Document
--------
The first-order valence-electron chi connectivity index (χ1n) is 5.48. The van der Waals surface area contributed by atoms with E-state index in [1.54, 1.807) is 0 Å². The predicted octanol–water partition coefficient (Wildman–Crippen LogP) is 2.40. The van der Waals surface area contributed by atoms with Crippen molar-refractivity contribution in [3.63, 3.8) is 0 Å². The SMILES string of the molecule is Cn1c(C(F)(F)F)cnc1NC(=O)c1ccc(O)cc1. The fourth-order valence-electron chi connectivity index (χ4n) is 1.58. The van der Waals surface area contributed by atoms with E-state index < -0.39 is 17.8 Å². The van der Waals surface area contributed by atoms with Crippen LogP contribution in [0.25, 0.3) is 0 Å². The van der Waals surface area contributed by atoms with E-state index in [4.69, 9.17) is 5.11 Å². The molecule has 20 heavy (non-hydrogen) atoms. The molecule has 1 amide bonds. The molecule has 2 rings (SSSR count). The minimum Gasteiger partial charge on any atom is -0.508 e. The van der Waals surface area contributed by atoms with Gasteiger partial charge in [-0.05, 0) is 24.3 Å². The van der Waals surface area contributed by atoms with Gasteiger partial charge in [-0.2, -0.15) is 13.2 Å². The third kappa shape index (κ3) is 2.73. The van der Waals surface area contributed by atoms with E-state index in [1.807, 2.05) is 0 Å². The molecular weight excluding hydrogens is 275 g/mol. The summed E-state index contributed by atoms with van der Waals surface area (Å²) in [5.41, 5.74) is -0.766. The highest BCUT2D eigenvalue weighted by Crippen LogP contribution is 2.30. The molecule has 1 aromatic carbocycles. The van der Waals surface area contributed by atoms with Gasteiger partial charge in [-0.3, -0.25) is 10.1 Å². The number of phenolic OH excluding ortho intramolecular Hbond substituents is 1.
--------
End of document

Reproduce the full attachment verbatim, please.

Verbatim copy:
The first-order valence-electron chi connectivity index (χ1n) is 5.48. The van der Waals surface area contributed by atoms with E-state index in [1.54, 1.807) is 0 Å². The predicted octanol–water partition coefficient (Wildman–Crippen LogP) is 2.40. The van der Waals surface area contributed by atoms with Crippen molar-refractivity contribution in [3.63, 3.8) is 0 Å². The SMILES string of the molecule is Cn1c(C(F)(F)F)cnc1NC(=O)c1ccc(O)cc1. The fourth-order valence-electron chi connectivity index (χ4n) is 1.58. The van der Waals surface area contributed by atoms with E-state index < -0.39 is 17.8 Å². The van der Waals surface area contributed by atoms with Crippen LogP contribution in [0.25, 0.3) is 0 Å². The van der Waals surface area contributed by atoms with E-state index in [4.69, 9.17) is 5.11 Å². The molecule has 20 heavy (non-hydrogen) atoms. The molecule has 1 amide bonds. The molecule has 2 rings (SSSR count). The minimum Gasteiger partial charge on any atom is -0.508 e. The van der Waals surface area contributed by atoms with Gasteiger partial charge in [-0.05, 0) is 24.3 Å². The van der Waals surface area contributed by atoms with Gasteiger partial charge in [-0.2, -0.15) is 13.2 Å². The third kappa shape index (κ3) is 2.73. The van der Waals surface area contributed by atoms with E-state index in [1.807, 2.05) is 0 Å². The molecular weight excluding hydrogens is 275 g/mol. The summed E-state index contributed by atoms with van der Waals surface area (Å²) in [5.41, 5.74) is -0.766. The highest BCUT2D eigenvalue weighted by Crippen LogP contribution is 2.30. The molecule has 1 aromatic carbocycles. The van der Waals surface area contributed by atoms with Gasteiger partial charge in [-0.3, -0.25) is 10.1 Å². The number of phenolic OH excluding ortho intramolecular Hbond substituents is 1.